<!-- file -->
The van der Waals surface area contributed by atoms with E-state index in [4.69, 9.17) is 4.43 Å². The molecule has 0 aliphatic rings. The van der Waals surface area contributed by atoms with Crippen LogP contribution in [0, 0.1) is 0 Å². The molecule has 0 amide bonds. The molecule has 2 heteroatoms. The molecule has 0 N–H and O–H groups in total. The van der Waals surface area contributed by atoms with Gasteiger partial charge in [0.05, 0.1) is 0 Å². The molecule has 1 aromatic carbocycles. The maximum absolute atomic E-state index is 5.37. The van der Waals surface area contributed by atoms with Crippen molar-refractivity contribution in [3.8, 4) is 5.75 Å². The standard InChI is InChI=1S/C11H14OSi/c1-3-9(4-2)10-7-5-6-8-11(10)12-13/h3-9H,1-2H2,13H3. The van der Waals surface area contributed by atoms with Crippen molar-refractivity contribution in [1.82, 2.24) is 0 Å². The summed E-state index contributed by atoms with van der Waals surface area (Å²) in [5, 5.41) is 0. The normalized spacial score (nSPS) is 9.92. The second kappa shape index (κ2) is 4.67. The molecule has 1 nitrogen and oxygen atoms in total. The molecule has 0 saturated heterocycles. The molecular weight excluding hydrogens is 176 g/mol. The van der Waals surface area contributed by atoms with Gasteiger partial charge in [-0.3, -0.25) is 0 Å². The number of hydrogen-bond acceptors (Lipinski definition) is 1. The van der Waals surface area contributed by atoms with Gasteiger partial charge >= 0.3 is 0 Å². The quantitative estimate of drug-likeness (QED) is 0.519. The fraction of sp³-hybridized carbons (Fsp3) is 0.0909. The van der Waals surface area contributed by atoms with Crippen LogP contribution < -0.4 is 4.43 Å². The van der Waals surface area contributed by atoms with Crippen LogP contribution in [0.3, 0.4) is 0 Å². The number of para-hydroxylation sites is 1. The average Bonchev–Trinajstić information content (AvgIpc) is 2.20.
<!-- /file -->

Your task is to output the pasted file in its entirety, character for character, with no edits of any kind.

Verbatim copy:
The van der Waals surface area contributed by atoms with E-state index in [4.69, 9.17) is 4.43 Å². The molecule has 0 aliphatic rings. The van der Waals surface area contributed by atoms with Crippen LogP contribution in [0, 0.1) is 0 Å². The molecule has 0 amide bonds. The molecule has 2 heteroatoms. The molecule has 0 N–H and O–H groups in total. The van der Waals surface area contributed by atoms with Gasteiger partial charge in [0.05, 0.1) is 0 Å². The molecule has 1 aromatic carbocycles. The maximum absolute atomic E-state index is 5.37. The van der Waals surface area contributed by atoms with Crippen molar-refractivity contribution in [3.8, 4) is 5.75 Å². The standard InChI is InChI=1S/C11H14OSi/c1-3-9(4-2)10-7-5-6-8-11(10)12-13/h3-9H,1-2H2,13H3. The van der Waals surface area contributed by atoms with Crippen molar-refractivity contribution in [1.82, 2.24) is 0 Å². The summed E-state index contributed by atoms with van der Waals surface area (Å²) in [5, 5.41) is 0. The normalized spacial score (nSPS) is 9.92. The second kappa shape index (κ2) is 4.67. The molecule has 1 nitrogen and oxygen atoms in total. The molecule has 0 saturated heterocycles. The molecular weight excluding hydrogens is 176 g/mol. The van der Waals surface area contributed by atoms with Gasteiger partial charge in [-0.3, -0.25) is 0 Å². The number of hydrogen-bond acceptors (Lipinski definition) is 1. The van der Waals surface area contributed by atoms with Gasteiger partial charge >= 0.3 is 0 Å². The quantitative estimate of drug-likeness (QED) is 0.519. The fraction of sp³-hybridized carbons (Fsp3) is 0.0909. The van der Waals surface area contributed by atoms with Crippen LogP contribution < -0.4 is 4.43 Å². The van der Waals surface area contributed by atoms with Crippen LogP contribution in [0.3, 0.4) is 0 Å². The number of para-hydroxylation sites is 1. The average Bonchev–Trinajstić information content (AvgIpc) is 2.20.